TAP Corporate Homepage

Mysterious Tangier has the Strait of Gibraltar as a backdrop and the aroma of thé a la menthe in the air. Book a flight and...

Dive into the traditions

There is, of course, the Islamic culture. The labyrinth streets that follows the trace of the old Medina and the Petit Socco (its main square), the Kasbah Museum and the Grand Mosque of Tangier in the Grand Socco. Don’t forget the Cave of Hercules on Cape Spartel, outside the city: it’s an important element of Greek mythology.

Socialize at Grand Cafe de Paris 

And then there’s western Tangier. Place de France is the center of the “new city,” as are the bustling Terrasse des Paresseux (Terrace of the Lazy) and Rue de la Liberté. Romanticized by artists such as Delacroix, Tennessee Williams and William S. Burroughs, Tangiers will make you want to stay and enjoy.

Culture and Business

On a business trip, knowing the culture and customs of the country you are visiting can have a big impact on the success of your business.

Before leaving

Make sure you have your passport and boarding pass with you. Depending on your country of origin, arrange your visa or other required documentation well in advance.


The climate in Morocco is generally moderate and subtropical. Breezes from the sea help make the climate milder, but inland temperatures are more extreme.

Time zone


Geography and Politics

Morocco is a country in North Africa. It is bordered by the Atlantic Ocean and the Mediterranean Sea. It has strong Berber, Arab and European cultural influences. Morocco is a constitutional monarchy with an elected parliament.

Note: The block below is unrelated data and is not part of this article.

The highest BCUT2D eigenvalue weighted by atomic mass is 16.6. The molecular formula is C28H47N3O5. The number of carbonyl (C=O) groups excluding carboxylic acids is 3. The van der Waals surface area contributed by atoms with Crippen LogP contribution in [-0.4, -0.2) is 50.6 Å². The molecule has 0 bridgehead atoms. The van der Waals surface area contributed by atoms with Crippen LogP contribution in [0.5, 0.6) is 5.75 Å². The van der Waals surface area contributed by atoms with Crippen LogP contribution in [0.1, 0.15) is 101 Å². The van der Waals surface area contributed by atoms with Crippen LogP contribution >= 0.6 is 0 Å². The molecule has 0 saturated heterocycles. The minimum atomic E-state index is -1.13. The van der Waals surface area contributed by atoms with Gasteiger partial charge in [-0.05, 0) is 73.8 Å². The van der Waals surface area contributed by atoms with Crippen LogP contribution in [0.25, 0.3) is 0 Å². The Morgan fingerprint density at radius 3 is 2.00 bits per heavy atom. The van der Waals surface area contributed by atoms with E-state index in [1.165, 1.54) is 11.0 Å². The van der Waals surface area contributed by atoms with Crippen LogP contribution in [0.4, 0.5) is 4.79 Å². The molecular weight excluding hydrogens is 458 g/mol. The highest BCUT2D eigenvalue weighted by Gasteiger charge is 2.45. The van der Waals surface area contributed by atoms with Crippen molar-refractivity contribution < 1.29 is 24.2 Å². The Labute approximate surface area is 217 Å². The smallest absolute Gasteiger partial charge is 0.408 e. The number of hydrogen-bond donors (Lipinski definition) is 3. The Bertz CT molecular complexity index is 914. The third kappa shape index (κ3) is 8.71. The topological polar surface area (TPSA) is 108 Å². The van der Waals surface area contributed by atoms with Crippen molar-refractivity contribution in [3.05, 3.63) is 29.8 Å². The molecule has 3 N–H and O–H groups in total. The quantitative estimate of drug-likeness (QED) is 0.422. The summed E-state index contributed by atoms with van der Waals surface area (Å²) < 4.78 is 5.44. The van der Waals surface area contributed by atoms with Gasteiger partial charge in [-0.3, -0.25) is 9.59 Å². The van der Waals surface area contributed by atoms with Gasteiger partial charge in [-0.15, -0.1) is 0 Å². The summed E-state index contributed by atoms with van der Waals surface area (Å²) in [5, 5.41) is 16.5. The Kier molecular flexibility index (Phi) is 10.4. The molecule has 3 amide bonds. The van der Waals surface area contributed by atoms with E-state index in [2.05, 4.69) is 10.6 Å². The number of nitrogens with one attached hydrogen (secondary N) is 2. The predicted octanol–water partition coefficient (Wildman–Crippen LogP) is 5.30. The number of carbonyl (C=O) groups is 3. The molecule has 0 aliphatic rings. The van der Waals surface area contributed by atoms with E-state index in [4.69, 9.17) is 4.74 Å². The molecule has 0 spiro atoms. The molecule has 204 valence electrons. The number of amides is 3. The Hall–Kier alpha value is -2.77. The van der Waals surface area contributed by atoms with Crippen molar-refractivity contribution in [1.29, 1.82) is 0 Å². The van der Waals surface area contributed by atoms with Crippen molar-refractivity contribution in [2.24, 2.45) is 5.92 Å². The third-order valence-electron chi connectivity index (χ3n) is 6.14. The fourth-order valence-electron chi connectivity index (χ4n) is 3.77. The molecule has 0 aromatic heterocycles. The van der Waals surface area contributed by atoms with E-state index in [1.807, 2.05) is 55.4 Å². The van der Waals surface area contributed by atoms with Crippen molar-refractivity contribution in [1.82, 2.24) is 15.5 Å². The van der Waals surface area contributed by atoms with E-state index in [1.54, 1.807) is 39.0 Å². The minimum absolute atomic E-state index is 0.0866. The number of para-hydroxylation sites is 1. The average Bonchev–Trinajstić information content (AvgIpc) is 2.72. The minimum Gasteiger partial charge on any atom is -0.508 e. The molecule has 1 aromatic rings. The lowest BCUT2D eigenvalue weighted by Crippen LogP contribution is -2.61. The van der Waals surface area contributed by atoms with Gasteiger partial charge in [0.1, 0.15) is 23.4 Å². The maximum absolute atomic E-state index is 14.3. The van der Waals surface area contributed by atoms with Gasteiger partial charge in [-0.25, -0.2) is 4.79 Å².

Tips and Payment

The currency used is the Moroccan Dirham (MAD). Many restaurants and hotels in the tourist areas accept credit cards and there are ATM machines for withdrawing cash in major cities. Nonetheless, always carry cash with you.

Language and expressions to memorize

The official languages are Arabic and Berber. In business, French is usually the language spoken, but English is also spoken. Inquire about the company where you are going before you arrive.

What to do

People and relationships are the most important in Moroccan culture. Moroccans like to establish lasting business links, so it is essential to cultivate trust and respect among all parties.

What not to do

Do not offer alcoholic drinks if you are invited to someone else's house, unless you know that your host drinks alcohol. Do not use your left hand when eating or for any other gesture, as it is a sign of disrespect.

What to wear

Choose a formal and conservative look. Men should wear suits and ties and women suits or a dress. Skirts and dresses should be below the knee and the sleeves must cover most of the arm.

First contact

The most common form of greeting is the handshake. Greeting with two kisses on the face is considered normal between members of the same sex. A man must wait for the woman to extend her hand to be greeted. If you are invited to someone's house, remove your shoes at the entrance. You can offer sweets or dried fruits as a sign of your appreciation.